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In 1865, a 30-year old financier named Jim Fisk made a fortune betting on the fall of the Confederacy. It was the original "big short" - a financial scheme you have to read to believe. Who's up for a story? 👇👇👇
1/ Jim Fisk was on his last legs. The stockbroker had won over wealthy clients, but had failed to turn a profit in the bear market. In fact, he had lost it all. Ever the optimistic schemer, he soon found what he believed was the opportunity of a lifetime.
2/ In 1865, the American Civil War was in its final stages. It appeared increasingly likely that the Union would defeat the Confederacy. While this defeat appeared certain, Fisk noticed that bonds issued by the Confederacy were trading in London at 35 cents on the dollar.
3/ Realizing the bonds would be a total loss (trade down to 0) in a Confederate defeat, Fisk created a plan. He would short* Confederate bonds in London markets. But to make a killing, he had to be certain. *Note: a primer on short selling is below.
Sahil Bloom @SahilBloom1/ Short Selling 101 With the markets continuing to rally, there has been more talk of “shorting” or “short selling” stocks. But what does that mean and how does it work? Here’s a quick educational primer: Short Selling 101 twitter.com
4/ To execute this scheme to perfection, Fisk needed a few things to line up. He needed to know the moment the Confederacy was defeated. He needed to be the first one with that news in the London markets. Fortuitously, the transatlantic telegraph system was down at the time.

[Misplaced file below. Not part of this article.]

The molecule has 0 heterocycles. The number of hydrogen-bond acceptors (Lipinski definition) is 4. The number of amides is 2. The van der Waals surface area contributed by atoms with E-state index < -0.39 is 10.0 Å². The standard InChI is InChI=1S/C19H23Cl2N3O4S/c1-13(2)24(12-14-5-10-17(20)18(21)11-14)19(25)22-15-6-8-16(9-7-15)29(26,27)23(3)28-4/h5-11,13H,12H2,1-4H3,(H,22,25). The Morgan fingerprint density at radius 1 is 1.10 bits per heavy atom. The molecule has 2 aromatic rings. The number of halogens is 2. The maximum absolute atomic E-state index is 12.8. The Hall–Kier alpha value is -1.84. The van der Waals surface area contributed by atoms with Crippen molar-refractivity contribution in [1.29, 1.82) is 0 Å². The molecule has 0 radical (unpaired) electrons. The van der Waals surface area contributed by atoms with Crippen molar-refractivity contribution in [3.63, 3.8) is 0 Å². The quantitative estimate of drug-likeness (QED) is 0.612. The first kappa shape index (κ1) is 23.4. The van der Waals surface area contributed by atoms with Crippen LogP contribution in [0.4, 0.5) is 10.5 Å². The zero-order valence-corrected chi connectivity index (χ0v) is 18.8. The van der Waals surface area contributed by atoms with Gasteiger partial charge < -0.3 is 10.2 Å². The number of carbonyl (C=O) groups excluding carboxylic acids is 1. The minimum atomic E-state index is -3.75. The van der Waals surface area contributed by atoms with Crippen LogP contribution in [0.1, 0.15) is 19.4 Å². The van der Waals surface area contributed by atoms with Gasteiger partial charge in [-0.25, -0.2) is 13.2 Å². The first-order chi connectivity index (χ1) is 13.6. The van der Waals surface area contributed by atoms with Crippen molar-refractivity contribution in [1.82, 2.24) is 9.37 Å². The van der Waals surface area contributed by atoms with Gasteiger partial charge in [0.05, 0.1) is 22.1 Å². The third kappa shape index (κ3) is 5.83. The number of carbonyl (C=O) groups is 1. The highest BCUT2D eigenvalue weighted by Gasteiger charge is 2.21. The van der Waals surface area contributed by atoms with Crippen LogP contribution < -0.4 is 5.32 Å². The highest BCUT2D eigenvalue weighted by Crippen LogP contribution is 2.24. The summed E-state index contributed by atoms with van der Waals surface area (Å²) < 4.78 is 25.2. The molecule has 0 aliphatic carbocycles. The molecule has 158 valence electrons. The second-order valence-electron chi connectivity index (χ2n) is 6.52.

5/ So Fisk set his plan in motion. He placed a fast steamer (with a co-conspirator onboard) to await his word in Halifax, the North American port closest to London. Upon receiving news of a Union breakthrough, Fisk bribed a telegraph operator to send his ship a message. "Go!"
6/ Without any direct lines of communication from America to London, that head start proved consequential. Fisk's co-conspirator reached London a full 5 days before the official news would arrive. In a few days, he had managed to short ~$5M in Confederate bonds (~$80M today).
7/ When the news arrived a few days later, the value of the Confederate bonds predictably collapsed. Fisk had made his fortune, pocketing somewhere in the realm of $4M (equivalent to $63M today). For Fisk, the 30 year-old financial schemer, this was the score of a lifetime.
8/ Sadly, the story of Jim Fisk does not have a happy ending. He had soon squandered his newfound wealth in a series of ill-advised financial adventures (including an attempt to corner the gold market in 1869). In 1872, at 37, he was murdered by his business partner.
9/ The story of Jim Fisk is one of incredible financial ingenuity. It is also a story of the risks of believing that one success is a guarantee of future successes. I hope you enjoyed this tale as much as I did. Stay tuned for more!

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